First, if a customer wishes to change an order after passing the menu board, no communication with a restaurant employee is usually available until the delivery window is reached. The customer is for all practical purposes prevented from returning to the menu board by other waiting vehicles positioned to the rear of the customer.
Second, when a customer wishes to change an order, the already-prepared meal must then be set aside, and a new order substituted, resulting in delay to the customer as well as to following customers.
Third, the rejected meal is a cost burden to the restaurant.
Fourth, the customer cannot see the meal being prepared, so cannot oversee the preparation to ensure that the meal is as ordered.
Fifth, the customer cannot oversee the packaging of the meal to ensure that sufficient condiments, napkins, etc. are included.
Sixth, in present systems, customers sometimes feel compelled to open and inspect the meals before leaving the delivery window, to confirm that they are as ordered, and that the desired condiments, napkins, utensils, drinks, etc. have been included. Often, this results in reordering of a meal and/or a request for additional ancillary items. This post-delivery inspection and re-order slows the departure from the delivery window, delaying following customers and reducing overall throughput. An extended waiting period discourages subsequent patronization and results in a net customer loss.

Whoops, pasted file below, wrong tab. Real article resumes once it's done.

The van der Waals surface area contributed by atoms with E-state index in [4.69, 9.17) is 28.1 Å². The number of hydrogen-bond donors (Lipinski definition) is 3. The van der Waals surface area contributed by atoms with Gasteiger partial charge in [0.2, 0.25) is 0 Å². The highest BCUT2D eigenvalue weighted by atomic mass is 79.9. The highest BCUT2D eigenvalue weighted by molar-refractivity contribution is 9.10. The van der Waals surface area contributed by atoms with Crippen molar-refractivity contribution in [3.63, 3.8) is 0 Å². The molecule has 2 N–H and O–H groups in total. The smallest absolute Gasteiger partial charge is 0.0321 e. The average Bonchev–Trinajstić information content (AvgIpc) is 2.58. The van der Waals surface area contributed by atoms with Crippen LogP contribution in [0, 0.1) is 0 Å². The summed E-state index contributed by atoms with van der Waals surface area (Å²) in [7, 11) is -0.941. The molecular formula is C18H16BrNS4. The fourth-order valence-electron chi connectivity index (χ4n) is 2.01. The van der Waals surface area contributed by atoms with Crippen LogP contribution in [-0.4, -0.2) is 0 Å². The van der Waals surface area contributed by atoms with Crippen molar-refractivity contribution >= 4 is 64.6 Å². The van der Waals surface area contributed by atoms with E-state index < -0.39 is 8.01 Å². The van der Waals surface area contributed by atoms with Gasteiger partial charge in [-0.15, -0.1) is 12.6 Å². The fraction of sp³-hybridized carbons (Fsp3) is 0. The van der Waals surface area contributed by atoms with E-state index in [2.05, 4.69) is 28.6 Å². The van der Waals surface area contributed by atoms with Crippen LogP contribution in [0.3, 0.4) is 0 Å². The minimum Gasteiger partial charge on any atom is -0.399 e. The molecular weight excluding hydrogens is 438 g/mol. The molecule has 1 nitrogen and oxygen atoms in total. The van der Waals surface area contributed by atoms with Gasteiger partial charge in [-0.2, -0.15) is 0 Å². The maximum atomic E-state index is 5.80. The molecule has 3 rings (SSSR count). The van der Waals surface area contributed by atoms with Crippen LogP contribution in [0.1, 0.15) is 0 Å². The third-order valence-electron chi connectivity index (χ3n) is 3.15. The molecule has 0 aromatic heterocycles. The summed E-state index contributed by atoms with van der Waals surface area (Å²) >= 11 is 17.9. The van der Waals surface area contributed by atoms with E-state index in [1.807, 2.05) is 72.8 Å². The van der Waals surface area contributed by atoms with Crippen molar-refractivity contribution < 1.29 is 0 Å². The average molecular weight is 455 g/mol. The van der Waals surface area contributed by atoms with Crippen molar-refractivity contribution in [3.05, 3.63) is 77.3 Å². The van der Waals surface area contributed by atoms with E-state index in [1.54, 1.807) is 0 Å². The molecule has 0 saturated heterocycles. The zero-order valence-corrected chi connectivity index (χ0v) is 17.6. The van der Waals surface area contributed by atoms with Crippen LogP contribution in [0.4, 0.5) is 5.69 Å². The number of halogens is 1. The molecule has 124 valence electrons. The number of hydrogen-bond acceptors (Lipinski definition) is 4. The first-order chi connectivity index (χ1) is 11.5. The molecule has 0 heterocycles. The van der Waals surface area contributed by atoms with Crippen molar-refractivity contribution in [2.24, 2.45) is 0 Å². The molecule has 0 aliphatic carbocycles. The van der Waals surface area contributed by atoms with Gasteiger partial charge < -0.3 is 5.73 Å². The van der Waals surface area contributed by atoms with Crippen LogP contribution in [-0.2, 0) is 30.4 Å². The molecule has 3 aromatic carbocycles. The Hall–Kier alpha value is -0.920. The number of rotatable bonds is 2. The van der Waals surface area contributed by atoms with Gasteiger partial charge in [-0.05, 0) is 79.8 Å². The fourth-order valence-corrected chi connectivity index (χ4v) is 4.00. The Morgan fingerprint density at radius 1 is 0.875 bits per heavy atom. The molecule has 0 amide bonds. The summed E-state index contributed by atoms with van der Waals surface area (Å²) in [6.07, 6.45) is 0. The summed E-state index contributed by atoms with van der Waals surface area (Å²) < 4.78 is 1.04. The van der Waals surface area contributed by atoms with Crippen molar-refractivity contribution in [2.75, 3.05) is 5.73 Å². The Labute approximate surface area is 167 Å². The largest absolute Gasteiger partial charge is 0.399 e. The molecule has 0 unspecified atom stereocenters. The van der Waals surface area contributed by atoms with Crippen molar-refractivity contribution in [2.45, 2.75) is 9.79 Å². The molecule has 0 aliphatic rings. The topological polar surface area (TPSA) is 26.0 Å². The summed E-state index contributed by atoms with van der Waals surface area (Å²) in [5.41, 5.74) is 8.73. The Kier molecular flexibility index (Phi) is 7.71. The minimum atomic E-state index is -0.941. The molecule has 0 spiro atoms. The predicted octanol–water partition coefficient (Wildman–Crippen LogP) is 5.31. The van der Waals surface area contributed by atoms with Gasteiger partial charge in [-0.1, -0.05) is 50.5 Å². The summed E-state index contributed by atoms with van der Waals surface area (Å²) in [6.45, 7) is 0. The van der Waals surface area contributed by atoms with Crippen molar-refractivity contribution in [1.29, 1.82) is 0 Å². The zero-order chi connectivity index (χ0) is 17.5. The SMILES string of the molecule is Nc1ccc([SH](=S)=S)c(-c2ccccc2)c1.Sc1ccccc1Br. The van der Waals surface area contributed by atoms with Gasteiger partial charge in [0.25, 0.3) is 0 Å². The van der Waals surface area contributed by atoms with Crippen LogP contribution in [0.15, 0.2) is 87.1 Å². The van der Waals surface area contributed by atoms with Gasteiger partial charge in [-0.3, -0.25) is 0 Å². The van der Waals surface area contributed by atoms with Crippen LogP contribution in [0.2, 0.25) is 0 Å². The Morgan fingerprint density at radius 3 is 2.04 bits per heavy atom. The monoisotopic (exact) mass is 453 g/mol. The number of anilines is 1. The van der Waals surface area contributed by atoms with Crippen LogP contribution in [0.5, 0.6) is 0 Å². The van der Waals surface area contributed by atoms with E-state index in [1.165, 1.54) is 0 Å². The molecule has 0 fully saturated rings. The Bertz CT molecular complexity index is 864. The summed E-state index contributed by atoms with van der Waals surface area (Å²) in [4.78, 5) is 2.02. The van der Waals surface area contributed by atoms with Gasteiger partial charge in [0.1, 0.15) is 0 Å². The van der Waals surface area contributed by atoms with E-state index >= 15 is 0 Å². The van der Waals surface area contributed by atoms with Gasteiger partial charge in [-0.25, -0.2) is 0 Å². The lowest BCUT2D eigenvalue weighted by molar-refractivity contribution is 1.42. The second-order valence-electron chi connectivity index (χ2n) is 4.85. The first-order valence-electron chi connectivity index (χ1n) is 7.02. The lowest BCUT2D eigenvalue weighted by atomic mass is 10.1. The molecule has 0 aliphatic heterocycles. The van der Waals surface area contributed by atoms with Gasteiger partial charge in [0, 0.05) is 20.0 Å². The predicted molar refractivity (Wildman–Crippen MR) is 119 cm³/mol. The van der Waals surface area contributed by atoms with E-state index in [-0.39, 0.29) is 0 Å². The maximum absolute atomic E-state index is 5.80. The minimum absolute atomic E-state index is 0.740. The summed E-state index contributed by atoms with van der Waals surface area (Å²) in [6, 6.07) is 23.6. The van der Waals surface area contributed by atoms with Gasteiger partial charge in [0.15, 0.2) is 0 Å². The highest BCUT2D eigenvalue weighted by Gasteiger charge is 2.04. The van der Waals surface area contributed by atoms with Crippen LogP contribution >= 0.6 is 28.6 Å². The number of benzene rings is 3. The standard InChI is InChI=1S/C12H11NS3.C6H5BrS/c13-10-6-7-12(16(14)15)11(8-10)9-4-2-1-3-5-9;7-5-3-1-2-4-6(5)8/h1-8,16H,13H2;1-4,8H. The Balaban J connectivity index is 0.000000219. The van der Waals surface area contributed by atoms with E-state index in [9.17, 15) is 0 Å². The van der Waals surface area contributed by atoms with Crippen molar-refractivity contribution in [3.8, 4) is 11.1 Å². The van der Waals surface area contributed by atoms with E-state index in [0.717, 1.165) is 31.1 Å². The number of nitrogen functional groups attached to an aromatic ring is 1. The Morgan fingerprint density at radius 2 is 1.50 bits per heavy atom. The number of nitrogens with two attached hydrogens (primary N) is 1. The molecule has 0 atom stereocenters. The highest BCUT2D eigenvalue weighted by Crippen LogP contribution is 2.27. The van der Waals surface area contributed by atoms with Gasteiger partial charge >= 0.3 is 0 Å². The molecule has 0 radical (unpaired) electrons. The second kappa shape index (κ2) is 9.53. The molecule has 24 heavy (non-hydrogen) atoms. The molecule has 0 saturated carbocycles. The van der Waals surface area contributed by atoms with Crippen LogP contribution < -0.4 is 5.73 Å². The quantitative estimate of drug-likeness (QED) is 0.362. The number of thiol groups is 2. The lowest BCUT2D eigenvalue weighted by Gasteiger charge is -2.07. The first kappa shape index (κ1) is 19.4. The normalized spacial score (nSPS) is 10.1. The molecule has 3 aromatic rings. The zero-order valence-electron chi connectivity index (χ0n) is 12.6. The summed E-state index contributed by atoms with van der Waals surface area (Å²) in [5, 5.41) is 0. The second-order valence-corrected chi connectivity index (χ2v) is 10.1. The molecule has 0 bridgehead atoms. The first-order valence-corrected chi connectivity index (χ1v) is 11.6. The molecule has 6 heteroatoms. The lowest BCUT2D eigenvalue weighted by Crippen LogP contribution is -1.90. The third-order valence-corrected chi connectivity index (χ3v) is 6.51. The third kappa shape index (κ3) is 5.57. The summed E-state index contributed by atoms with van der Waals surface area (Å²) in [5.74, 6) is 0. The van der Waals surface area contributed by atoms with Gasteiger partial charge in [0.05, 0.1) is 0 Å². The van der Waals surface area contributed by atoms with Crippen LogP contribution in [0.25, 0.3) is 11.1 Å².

Seventh, the restaurant can do nothing to encourage additional customer purchases once the order is taken and the customer has left the menu board and its communication system.
Eighth, in restaurant arrangements where the customer sees no food products during the time interval he spends between the menu board and the delivery window, there is little chance that the customer will increase his order. By contrast, if the customer sees an array of food products the likelihood of additional compulsive food purchases increases substantially.
Each of the above disadvantages of conventional drive-through restaurants is exacerbated when the menu includes complex custom assembled items such as deli-style "sub" sandwiches having a variety of optional breads, meats, vegetables, sauces, cheeses and toppings, for example.
Thus, new restaurant features are required for eliminating preparation errors, accommodating the desires of customers, minimizing the time between ordering and delivery, and expanding food sales.
A major purpose of the invention is to increase customer satisfaction by involving the customer in meal choices and preparation from start to finish. This results in more satisfied customers and increased business for the restaurant.